The Mining Association of Canada (MAC) welcomes the new Canadian Minerals and Metals Plan (CMMP), a milestone initiative in support of Canada’s minerals and metals industry. The CMMP, which includes measures that aim to enhance the sector’s competitiveness, advance the participation of Indigenous communities and promote Canada’s role as a global leader in the mining sector, is an ambitious plan and provides vision that will position the industry for success in the years to come.
“We appreciated the opportunity to collaborate with federal, provincial and territorial governments to provide the perspective of Canada’s mining industry throughout the drafting process of the CMMP,” said Pierre Gratton, President and CEO of MAC.
Given the important role Canada’s mining industry plays in the economy and as an employer in communities across the country, addressing the sector’s waning competitiveness has been an issue of critical importance over the past several years.
“While Canada has long benefited from a prosperous minerals and metals industry, we are not immune to global competitive forces, and cannot take the benefits and opportunities that mining offers Canadians for granted,” continued Gratton. “In order to attract greater investment and enhance the competitiveness of the mining sector, the CMMP proposes a number of initiatives, including strategic investments in infrastructure, supporting financing and taxation systems that support exploration, promoting more agile and efficient regulatory systems and investing in Indigenous training initiatives and mining innovation. If all of Canada’s governments take steps to put this plan into action, the competitive landscape for new mineral exploration and mining investment will be much improved.”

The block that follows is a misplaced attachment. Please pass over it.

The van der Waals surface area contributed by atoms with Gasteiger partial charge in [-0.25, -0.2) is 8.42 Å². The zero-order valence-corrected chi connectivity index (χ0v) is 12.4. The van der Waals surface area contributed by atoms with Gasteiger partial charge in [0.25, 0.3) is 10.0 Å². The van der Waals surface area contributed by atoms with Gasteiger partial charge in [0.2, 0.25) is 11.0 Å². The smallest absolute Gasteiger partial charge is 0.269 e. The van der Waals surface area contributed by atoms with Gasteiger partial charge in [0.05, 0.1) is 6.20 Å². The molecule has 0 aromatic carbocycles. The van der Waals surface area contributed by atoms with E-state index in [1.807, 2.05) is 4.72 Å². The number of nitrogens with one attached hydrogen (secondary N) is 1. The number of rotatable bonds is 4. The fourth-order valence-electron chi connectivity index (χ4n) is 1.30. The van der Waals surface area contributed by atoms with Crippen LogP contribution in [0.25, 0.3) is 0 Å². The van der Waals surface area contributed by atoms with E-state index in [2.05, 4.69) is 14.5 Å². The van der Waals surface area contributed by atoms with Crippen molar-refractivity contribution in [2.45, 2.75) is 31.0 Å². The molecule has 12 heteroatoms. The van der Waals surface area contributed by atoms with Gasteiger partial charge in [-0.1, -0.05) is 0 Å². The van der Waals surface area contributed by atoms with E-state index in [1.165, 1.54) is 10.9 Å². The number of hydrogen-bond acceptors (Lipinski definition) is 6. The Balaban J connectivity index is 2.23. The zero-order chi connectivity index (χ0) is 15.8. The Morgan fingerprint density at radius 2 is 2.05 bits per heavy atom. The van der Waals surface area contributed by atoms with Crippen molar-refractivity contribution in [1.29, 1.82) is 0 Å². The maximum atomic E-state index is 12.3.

As demand for minerals and metals continues to grow, and with Canada a demonstrable leader in sustainable mining practices, there is tremendous potential for the country to position itself as a responsible supplier of the mineral and metal products the world needs.
“While much needs to be done to bolster the sector’s domestic and international leadership, the good news is that Canada already has strong building blocks in place and the commitments in the CMMP are encouraging,” concluded Gratton. “The federal Fall Economic Statement, which included a five-year renewal of the METC and enhanced accelerated capital cost treatment for resource projects, was an early example of actions that would make a material difference to Canada’s competitiveness. The governments of Newfoundland and Labrador and British Columbia have already announced new measures to support investment in their mining industries, and we look forward to seeing the full implementation of federal, provincial and territorial Action Plans in the coming months.”
The mining industry is a major sector of Canada’s economy, contributing $97 billion to national GDP and responsible for 19 percent of Canada’s total domestic exports. Canada’s mining sector employs 634,000 people directly and indirectly across the country. The industry is proportionally the largest private sector employer of Indigenous peoples in Canada and a major customer of Indigenous-owned businesses.
The Mining Association of Canada is the national organization for the Canadian mining industry. Its members account for most of Canada’s production of base and precious metals, uranium, diamonds, metallurgical coal, mined oil sands and industrial minerals and are actively engaged in mineral exploration, mining, smelting, refining and semi-fabrication. Please visit www.mining.ca.
Director of Communications